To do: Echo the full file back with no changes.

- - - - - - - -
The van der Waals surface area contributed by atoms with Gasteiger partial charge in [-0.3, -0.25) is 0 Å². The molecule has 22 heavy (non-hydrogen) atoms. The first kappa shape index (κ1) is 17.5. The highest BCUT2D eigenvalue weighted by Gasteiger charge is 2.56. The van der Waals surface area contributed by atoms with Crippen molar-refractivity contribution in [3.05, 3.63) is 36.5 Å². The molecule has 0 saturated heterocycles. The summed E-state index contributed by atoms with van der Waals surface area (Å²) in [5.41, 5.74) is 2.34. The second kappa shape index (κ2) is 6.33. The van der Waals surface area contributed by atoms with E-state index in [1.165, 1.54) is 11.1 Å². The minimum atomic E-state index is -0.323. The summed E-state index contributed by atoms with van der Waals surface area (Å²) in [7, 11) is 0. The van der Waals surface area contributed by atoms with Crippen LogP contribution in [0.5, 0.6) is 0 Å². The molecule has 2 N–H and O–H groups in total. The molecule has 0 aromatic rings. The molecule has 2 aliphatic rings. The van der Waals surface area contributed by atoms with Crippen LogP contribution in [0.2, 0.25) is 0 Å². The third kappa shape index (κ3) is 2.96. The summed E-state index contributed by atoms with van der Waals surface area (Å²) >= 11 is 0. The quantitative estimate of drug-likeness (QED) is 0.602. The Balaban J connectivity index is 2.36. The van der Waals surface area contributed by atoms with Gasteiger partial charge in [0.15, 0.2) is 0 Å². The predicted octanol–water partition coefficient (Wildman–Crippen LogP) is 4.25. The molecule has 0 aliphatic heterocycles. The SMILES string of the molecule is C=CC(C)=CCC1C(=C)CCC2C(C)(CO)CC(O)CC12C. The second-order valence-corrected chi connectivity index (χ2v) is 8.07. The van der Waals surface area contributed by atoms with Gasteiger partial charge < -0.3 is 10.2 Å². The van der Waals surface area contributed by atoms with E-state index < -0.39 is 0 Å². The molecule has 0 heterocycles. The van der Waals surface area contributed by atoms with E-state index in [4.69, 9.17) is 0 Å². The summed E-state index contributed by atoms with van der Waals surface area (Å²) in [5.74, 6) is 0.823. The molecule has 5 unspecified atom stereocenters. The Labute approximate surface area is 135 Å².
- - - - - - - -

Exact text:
The van der Waals surface area contributed by atoms with Gasteiger partial charge in [-0.3, -0.25) is 0 Å². The molecule has 22 heavy (non-hydrogen) atoms. The first kappa shape index (κ1) is 17.5. The highest BCUT2D eigenvalue weighted by Gasteiger charge is 2.56. The van der Waals surface area contributed by atoms with Crippen molar-refractivity contribution in [3.05, 3.63) is 36.5 Å². The molecule has 0 saturated heterocycles. The summed E-state index contributed by atoms with van der Waals surface area (Å²) in [5.41, 5.74) is 2.34. The second kappa shape index (κ2) is 6.33. The van der Waals surface area contributed by atoms with E-state index in [1.165, 1.54) is 11.1 Å². The minimum atomic E-state index is -0.323. The summed E-state index contributed by atoms with van der Waals surface area (Å²) in [7, 11) is 0. The van der Waals surface area contributed by atoms with Crippen LogP contribution in [0.5, 0.6) is 0 Å². The molecule has 2 N–H and O–H groups in total. The molecule has 0 aromatic rings. The molecule has 2 aliphatic rings. The van der Waals surface area contributed by atoms with Crippen LogP contribution in [0.2, 0.25) is 0 Å². The third kappa shape index (κ3) is 2.96. The summed E-state index contributed by atoms with van der Waals surface area (Å²) >= 11 is 0. The quantitative estimate of drug-likeness (QED) is 0.602. The Balaban J connectivity index is 2.36. The van der Waals surface area contributed by atoms with Gasteiger partial charge in [0.15, 0.2) is 0 Å². The predicted octanol–water partition coefficient (Wildman–Crippen LogP) is 4.25. The molecule has 0 aliphatic heterocycles. The SMILES string of the molecule is C=CC(C)=CCC1C(=C)CCC2C(C)(CO)CC(O)CC12C. The second-order valence-corrected chi connectivity index (χ2v) is 8.07. The van der Waals surface area contributed by atoms with Gasteiger partial charge < -0.3 is 10.2 Å². The van der Waals surface area contributed by atoms with E-state index < -0.39 is 0 Å². The molecule has 0 heterocycles. The van der Waals surface area contributed by atoms with E-state index in [4.69, 9.17) is 0 Å². The summed E-state index contributed by atoms with van der Waals surface area (Å²) in [5.74, 6) is 0.823. The molecule has 5 unspecified atom stereocenters. The Labute approximate surface area is 135 Å².